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Demi Lovato's Date To The AMAs Made A Beautiful & Historic Statement

by Korey Lane

It might not seem like it's possible, but 2017 is almost over. And as Thanksgiving looms ahead, the American Music Awards are here to remind everyone of the music created this year and the impact it's made. Of course, politics also took center stage, and considering that Demi Lovato took the first transgender legislator, Danica Roem, to the 2017 AMAs, the show was basically bound to get people talking.

Yes, Lovato also took the stage to perform her hit single, "Sorry Not Sorry," but it was her red carpet entrance with Roem that made a lasting and beautiful statement. If you missed it in all the chaos that this year has been, Roem was elected to the Virginia House of Delegates on Nov. 8, unseating one of the state's most notable conservatives, Robert G. Marshall, whose campaign repeatedly and purposefully misgendered Roem, according to The Washington Post. And so now, Roem is truly showing the haters just how much of a boss she is, attending the AMAs alongside one of the nation's pop princesses.

Lovato explained that she reached out to Roem after her win, explaining to E! News, "We connected because I heard her story. She is actually the first out and seated transgender state legislator in American history and when I heard that I was just completely inspired by it."

Lovato went on to explain that she hoped that bringing Roem would show the world that love will always win. "My story with 'Sorry Not Sorry' is about bullying and I wanted to have her in the audience with me tonight because I feel like we have been through some of the same things and now we get to share this experience together," she told E! News. And clearly, Twitter was totally in love with the two boundary breakers appearing together.

GLAAD President and CEO Sarah Kate Ellis agreed with Lovato's explanation, telling E! News, "Demi Lovato and Danica Roem are two strong and inspirational women who embody the need for all Americans to stand together united and to take action today against any form of discrimination and oppression." And considering that Lovato herself was the 2016 GLAAD Media Awards' Vanguard winner, it makes total sense that the singer would want to stand tall and proud with such a trailblazer as Roem.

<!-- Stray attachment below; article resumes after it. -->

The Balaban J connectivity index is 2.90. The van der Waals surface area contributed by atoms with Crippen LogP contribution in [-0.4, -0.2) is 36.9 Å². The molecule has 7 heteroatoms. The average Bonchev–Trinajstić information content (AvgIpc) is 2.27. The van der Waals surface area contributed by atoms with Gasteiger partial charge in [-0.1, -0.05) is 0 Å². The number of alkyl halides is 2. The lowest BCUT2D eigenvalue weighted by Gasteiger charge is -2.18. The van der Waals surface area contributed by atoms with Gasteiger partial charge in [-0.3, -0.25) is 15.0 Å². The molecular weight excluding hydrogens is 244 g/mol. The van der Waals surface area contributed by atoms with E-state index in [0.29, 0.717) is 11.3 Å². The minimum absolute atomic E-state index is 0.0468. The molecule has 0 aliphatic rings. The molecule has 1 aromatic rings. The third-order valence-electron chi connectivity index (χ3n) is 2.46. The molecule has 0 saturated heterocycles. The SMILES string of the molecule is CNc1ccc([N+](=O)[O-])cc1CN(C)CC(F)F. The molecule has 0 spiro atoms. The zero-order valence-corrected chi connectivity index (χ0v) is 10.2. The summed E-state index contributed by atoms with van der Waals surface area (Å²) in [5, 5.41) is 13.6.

According to E! News, Tracee Ellis Ross, the AMAs' host this year, also went on to say that both Roem and Lovato represented the values that America needed to truly understand:

Danica Roem is a trailblazer whose win in Virginia showcased both how young people and marginalized communities can impact voting results and how every American deserves an opportunity to work hard and achieve their dreams. Demi Lovato continues her legacy of raising the bar for entertaining audiences around the world and for spotlighting social issues that need the most attention.

After her historic win in Virginia, Roem took the opportunity to dedicate her victory to every other person who has been marginalized like she had. "To every person who’s ever been singled out, who’s ever been stigmatized, who’s ever been the misfit, who’s ever been the kid in the corner, who’s ever needed someone to stand up for them when they didn’t have a voice of their own," she said, according to The Washington Post. "This one is for you."

Truly, Lovato's decision to bring Roem on the red carpet was one meant to send a powerful and crucial message. Hate has no place in America, and Roem's historic win showed that it's possible to overcome bigotry, fear, and discrimination. And Lovato bringing her into an even larger spotlight goes to show that no matter how many people tried to bring her down, Roem persevered, and all that hard work, love, and determination paid off in the end. That's something to celebrate, and a red carpet seems more than appropriate.

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